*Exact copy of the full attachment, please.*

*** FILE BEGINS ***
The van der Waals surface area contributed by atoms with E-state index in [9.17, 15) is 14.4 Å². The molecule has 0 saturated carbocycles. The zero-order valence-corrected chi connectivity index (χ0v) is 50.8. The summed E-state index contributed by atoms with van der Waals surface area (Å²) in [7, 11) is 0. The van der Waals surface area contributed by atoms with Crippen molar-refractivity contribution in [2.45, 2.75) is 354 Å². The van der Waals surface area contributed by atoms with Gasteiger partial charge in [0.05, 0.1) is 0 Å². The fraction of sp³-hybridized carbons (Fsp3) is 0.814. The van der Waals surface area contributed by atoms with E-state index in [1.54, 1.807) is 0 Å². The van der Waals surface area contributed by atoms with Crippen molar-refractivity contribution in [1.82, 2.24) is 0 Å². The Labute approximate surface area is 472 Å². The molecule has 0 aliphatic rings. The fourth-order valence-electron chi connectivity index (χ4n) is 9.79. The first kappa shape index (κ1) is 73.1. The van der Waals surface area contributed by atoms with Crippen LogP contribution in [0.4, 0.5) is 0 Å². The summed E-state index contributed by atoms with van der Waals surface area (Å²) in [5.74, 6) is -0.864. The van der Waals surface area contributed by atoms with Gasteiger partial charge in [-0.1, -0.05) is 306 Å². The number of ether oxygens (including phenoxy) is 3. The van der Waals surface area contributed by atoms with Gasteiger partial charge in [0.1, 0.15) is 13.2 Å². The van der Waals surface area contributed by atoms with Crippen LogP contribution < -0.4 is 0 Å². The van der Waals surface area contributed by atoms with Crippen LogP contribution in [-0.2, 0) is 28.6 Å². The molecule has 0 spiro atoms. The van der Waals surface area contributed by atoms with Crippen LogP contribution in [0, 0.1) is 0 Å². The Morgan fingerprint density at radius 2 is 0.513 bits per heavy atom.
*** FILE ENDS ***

The van der Waals surface area contributed by atoms with E-state index in [9.17, 15) is 14.4 Å². The molecule has 0 saturated carbocycles. The zero-order valence-corrected chi connectivity index (χ0v) is 50.8. The summed E-state index contributed by atoms with van der Waals surface area (Å²) in [7, 11) is 0. The van der Waals surface area contributed by atoms with Crippen molar-refractivity contribution in [2.45, 2.75) is 354 Å². The van der Waals surface area contributed by atoms with Gasteiger partial charge in [0.05, 0.1) is 0 Å². The fraction of sp³-hybridized carbons (Fsp3) is 0.814. The van der Waals surface area contributed by atoms with E-state index in [1.54, 1.807) is 0 Å². The van der Waals surface area contributed by atoms with Crippen molar-refractivity contribution in [1.82, 2.24) is 0 Å². The Labute approximate surface area is 472 Å². The molecule has 0 aliphatic rings. The fourth-order valence-electron chi connectivity index (χ4n) is 9.79. The first kappa shape index (κ1) is 73.1. The van der Waals surface area contributed by atoms with Crippen LogP contribution in [0.4, 0.5) is 0 Å². The summed E-state index contributed by atoms with van der Waals surface area (Å²) in [5.74, 6) is -0.864. The van der Waals surface area contributed by atoms with Gasteiger partial charge in [-0.1, -0.05) is 306 Å². The number of ether oxygens (including phenoxy) is 3. The van der Waals surface area contributed by atoms with Gasteiger partial charge in [0.1, 0.15) is 13.2 Å². The van der Waals surface area contributed by atoms with Crippen LogP contribution < -0.4 is 0 Å². The van der Waals surface area contributed by atoms with Crippen LogP contribution in [-0.2, 0) is 28.6 Å². The molecule has 0 spiro atoms. The van der Waals surface area contributed by atoms with Crippen LogP contribution in [0, 0.1) is 0 Å². The Morgan fingerprint density at radius 2 is 0.513 bits per heavy atom.